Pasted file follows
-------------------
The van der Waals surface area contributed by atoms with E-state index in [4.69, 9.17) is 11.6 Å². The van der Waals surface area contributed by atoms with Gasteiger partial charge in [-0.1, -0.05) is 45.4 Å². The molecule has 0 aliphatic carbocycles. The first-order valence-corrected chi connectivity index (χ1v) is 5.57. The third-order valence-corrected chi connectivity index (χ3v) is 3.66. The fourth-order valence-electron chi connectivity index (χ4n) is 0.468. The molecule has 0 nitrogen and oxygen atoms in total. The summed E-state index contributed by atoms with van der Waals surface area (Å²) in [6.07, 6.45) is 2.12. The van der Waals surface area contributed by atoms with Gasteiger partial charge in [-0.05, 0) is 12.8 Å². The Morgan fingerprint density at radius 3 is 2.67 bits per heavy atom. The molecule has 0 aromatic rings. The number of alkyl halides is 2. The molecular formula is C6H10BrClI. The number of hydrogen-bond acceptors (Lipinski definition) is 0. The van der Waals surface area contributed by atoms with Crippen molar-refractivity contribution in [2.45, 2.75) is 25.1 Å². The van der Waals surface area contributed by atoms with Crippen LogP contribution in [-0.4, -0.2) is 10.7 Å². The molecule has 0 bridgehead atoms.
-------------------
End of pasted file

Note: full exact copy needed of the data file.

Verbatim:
The van der Waals surface area contributed by atoms with E-state index in [4.69, 9.17) is 11.6 Å². The van der Waals surface area contributed by atoms with Gasteiger partial charge in [-0.1, -0.05) is 45.4 Å². The molecule has 0 aliphatic carbocycles. The first-order valence-corrected chi connectivity index (χ1v) is 5.57. The third-order valence-corrected chi connectivity index (χ3v) is 3.66. The fourth-order valence-electron chi connectivity index (χ4n) is 0.468. The molecule has 0 nitrogen and oxygen atoms in total. The summed E-state index contributed by atoms with van der Waals surface area (Å²) in [6.07, 6.45) is 2.12. The van der Waals surface area contributed by atoms with Gasteiger partial charge in [-0.05, 0) is 12.8 Å². The Morgan fingerprint density at radius 3 is 2.67 bits per heavy atom. The molecule has 0 aromatic rings. The number of alkyl halides is 2. The molecular formula is C6H10BrClI. The number of hydrogen-bond acceptors (Lipinski definition) is 0. The van der Waals surface area contributed by atoms with Crippen molar-refractivity contribution in [2.45, 2.75) is 25.1 Å². The van der Waals surface area contributed by atoms with Crippen LogP contribution in [-0.4, -0.2) is 10.7 Å². The molecule has 0 bridgehead atoms.